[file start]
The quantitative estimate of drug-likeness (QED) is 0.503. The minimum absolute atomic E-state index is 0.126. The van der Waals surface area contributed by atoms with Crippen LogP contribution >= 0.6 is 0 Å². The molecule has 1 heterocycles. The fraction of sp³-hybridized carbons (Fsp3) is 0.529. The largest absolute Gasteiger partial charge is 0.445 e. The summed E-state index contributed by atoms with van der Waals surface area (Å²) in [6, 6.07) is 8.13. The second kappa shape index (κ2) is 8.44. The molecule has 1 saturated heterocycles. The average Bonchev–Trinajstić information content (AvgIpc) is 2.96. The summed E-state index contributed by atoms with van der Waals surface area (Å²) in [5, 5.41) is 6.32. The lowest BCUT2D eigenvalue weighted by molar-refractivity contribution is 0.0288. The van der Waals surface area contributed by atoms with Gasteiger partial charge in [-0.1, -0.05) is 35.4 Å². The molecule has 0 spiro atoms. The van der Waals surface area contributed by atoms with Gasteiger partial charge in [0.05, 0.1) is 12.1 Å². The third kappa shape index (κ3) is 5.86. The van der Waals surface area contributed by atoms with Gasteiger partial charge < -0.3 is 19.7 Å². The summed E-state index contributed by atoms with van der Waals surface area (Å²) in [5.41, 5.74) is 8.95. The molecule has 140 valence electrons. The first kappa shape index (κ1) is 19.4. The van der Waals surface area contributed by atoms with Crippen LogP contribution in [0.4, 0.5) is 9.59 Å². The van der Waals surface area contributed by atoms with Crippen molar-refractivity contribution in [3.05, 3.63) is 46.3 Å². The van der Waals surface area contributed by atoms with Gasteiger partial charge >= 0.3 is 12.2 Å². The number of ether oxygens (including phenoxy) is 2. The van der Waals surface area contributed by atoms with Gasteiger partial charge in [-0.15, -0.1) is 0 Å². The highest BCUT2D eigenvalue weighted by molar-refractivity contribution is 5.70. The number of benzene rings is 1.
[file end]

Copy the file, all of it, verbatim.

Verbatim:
The quantitative estimate of drug-likeness (QED) is 0.503. The minimum absolute atomic E-state index is 0.126. The van der Waals surface area contributed by atoms with Crippen LogP contribution >= 0.6 is 0 Å². The molecule has 1 heterocycles. The fraction of sp³-hybridized carbons (Fsp3) is 0.529. The largest absolute Gasteiger partial charge is 0.445 e. The summed E-state index contributed by atoms with van der Waals surface area (Å²) in [6, 6.07) is 8.13. The second kappa shape index (κ2) is 8.44. The molecule has 1 saturated heterocycles. The average Bonchev–Trinajstić information content (AvgIpc) is 2.96. The summed E-state index contributed by atoms with van der Waals surface area (Å²) in [5, 5.41) is 6.32. The lowest BCUT2D eigenvalue weighted by molar-refractivity contribution is 0.0288. The van der Waals surface area contributed by atoms with Gasteiger partial charge in [-0.1, -0.05) is 35.4 Å². The molecule has 0 spiro atoms. The van der Waals surface area contributed by atoms with Gasteiger partial charge in [0.05, 0.1) is 12.1 Å². The third kappa shape index (κ3) is 5.86. The van der Waals surface area contributed by atoms with Gasteiger partial charge < -0.3 is 19.7 Å². The summed E-state index contributed by atoms with van der Waals surface area (Å²) in [5.41, 5.74) is 8.95. The molecule has 140 valence electrons. The first kappa shape index (κ1) is 19.4. The van der Waals surface area contributed by atoms with Crippen LogP contribution in [0.4, 0.5) is 9.59 Å². The van der Waals surface area contributed by atoms with Crippen molar-refractivity contribution in [3.05, 3.63) is 46.3 Å². The van der Waals surface area contributed by atoms with Gasteiger partial charge >= 0.3 is 12.2 Å². The number of ether oxygens (including phenoxy) is 2. The van der Waals surface area contributed by atoms with Gasteiger partial charge in [-0.15, -0.1) is 0 Å². The highest BCUT2D eigenvalue weighted by molar-refractivity contribution is 5.70. The number of benzene rings is 1.